Review by Publisher's Weekly Review
Noyes (Angel and Apostle) is so constrained by, or perhaps so entranced with the true story of the 19th-century mediums Maggie and Kate Fox that she founders in crafting a satisfying novel based upon their lives. The story opens in rural New York in 1848, when teenage Maggie and her younger sister, Kate, claim that rapping sounds in their house emanate from a ghost whose murdered corpse is buried in the basement. It ends a decade later, after the sisters have achieved widespread fame for their seances. The Fox sisters are credited with inspiring the American Spiritualist movement, which grew rapidly for the rest of the century. Noyes includes some of the key figures who spurred the movement's popularity and aptly draws upon the themes of classism and sexism that influenced its leaders with wonderfully lavish period detail. Viewpoints alternate between Maggie's and her friend Clara Gill, an Englishwoman with a tragic past, but Clara's life seems hopeless from the beginning and the reader is kept at a frustrating distance from Maggie's inner thoughts. The legend of the Fox sisters is intriguing; however, Noyes adds little illumination to the nonfiction canon. (June) (c) Copyright PWxyz, LLC. All rights reserved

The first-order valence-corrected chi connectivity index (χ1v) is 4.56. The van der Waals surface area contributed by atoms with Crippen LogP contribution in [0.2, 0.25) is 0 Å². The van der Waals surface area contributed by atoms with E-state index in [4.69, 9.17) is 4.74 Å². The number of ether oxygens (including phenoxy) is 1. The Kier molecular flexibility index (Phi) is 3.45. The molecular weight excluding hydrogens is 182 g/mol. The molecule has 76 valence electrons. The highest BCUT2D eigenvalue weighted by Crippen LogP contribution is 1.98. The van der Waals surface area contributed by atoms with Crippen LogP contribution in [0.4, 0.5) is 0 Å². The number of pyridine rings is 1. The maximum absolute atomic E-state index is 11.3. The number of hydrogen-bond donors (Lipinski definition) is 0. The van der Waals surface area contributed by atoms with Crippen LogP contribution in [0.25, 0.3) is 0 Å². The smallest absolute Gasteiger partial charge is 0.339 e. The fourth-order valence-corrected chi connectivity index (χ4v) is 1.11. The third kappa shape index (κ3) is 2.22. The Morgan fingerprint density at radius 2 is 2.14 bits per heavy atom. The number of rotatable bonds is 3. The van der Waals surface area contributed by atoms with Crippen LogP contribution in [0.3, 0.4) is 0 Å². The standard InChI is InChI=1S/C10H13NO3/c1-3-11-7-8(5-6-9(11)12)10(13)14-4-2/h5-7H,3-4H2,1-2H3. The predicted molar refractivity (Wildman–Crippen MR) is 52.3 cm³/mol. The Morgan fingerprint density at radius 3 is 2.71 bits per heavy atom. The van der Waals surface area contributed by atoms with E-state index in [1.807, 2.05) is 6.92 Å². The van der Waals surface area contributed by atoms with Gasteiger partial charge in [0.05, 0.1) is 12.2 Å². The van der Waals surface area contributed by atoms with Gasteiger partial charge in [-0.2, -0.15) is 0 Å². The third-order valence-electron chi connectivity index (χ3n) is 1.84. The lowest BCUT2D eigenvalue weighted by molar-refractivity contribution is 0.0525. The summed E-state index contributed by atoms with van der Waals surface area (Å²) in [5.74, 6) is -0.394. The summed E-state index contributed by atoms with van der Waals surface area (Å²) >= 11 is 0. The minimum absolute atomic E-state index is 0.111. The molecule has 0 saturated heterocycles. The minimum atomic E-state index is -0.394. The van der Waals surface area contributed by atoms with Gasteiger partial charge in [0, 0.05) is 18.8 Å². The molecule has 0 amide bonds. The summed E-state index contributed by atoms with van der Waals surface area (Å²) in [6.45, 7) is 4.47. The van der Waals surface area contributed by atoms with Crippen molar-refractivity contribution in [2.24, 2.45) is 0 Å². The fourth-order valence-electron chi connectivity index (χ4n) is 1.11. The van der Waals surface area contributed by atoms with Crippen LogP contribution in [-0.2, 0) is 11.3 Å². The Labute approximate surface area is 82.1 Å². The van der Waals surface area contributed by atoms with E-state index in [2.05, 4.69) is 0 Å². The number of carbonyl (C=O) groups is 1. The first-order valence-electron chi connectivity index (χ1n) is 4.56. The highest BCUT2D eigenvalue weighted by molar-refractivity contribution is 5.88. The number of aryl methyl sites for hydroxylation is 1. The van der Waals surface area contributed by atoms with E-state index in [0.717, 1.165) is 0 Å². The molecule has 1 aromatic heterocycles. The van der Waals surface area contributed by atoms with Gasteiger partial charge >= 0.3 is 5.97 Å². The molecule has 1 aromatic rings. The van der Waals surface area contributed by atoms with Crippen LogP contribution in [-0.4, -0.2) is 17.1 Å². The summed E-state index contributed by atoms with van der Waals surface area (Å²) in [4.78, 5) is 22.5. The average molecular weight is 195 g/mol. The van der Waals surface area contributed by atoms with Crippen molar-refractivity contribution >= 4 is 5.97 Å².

(c) Copyright PWxyz, LLC. All rights reserved
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